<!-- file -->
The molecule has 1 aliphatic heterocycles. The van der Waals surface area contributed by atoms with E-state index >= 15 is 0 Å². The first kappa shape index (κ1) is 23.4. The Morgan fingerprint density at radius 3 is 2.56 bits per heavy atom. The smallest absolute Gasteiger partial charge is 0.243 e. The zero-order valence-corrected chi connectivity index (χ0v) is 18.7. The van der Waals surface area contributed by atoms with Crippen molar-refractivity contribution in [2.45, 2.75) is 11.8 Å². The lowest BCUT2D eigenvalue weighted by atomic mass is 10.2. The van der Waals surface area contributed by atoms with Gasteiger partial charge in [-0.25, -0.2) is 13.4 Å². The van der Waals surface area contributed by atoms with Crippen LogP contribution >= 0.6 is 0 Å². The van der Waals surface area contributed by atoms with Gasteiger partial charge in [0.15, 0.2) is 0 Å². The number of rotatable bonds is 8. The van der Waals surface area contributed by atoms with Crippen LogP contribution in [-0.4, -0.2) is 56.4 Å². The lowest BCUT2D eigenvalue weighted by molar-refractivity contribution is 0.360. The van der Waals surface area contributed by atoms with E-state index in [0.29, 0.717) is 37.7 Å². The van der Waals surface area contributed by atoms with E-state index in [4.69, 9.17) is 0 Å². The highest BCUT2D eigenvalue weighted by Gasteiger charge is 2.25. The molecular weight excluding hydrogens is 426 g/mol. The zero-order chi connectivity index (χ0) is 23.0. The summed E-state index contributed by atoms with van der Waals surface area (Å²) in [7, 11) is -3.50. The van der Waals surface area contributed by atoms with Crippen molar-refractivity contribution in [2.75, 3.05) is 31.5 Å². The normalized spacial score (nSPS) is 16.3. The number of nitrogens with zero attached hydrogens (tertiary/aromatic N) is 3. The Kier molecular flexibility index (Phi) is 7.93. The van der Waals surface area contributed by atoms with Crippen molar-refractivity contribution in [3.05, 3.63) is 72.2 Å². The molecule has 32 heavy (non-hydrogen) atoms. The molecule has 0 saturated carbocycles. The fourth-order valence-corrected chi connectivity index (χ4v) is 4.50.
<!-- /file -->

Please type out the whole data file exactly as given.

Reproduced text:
The molecule has 1 aliphatic heterocycles. The van der Waals surface area contributed by atoms with E-state index >= 15 is 0 Å². The first kappa shape index (κ1) is 23.4. The Morgan fingerprint density at radius 3 is 2.56 bits per heavy atom. The smallest absolute Gasteiger partial charge is 0.243 e. The zero-order valence-corrected chi connectivity index (χ0v) is 18.7. The van der Waals surface area contributed by atoms with Crippen molar-refractivity contribution in [2.45, 2.75) is 11.8 Å². The lowest BCUT2D eigenvalue weighted by atomic mass is 10.2. The van der Waals surface area contributed by atoms with Gasteiger partial charge in [-0.25, -0.2) is 13.4 Å². The van der Waals surface area contributed by atoms with Crippen LogP contribution >= 0.6 is 0 Å². The van der Waals surface area contributed by atoms with Gasteiger partial charge in [0.15, 0.2) is 0 Å². The number of rotatable bonds is 8. The van der Waals surface area contributed by atoms with Crippen LogP contribution in [-0.4, -0.2) is 56.4 Å². The lowest BCUT2D eigenvalue weighted by molar-refractivity contribution is 0.360. The van der Waals surface area contributed by atoms with E-state index in [0.29, 0.717) is 37.7 Å². The van der Waals surface area contributed by atoms with E-state index in [4.69, 9.17) is 0 Å². The highest BCUT2D eigenvalue weighted by Gasteiger charge is 2.25. The molecular weight excluding hydrogens is 426 g/mol. The zero-order chi connectivity index (χ0) is 23.0. The summed E-state index contributed by atoms with van der Waals surface area (Å²) in [7, 11) is -3.50. The van der Waals surface area contributed by atoms with Crippen molar-refractivity contribution in [2.75, 3.05) is 31.5 Å². The normalized spacial score (nSPS) is 16.3. The number of nitrogens with zero attached hydrogens (tertiary/aromatic N) is 3. The Kier molecular flexibility index (Phi) is 7.93. The van der Waals surface area contributed by atoms with Crippen molar-refractivity contribution in [3.05, 3.63) is 72.2 Å². The molecule has 32 heavy (non-hydrogen) atoms. The molecule has 0 saturated carbocycles. The fourth-order valence-corrected chi connectivity index (χ4v) is 4.50.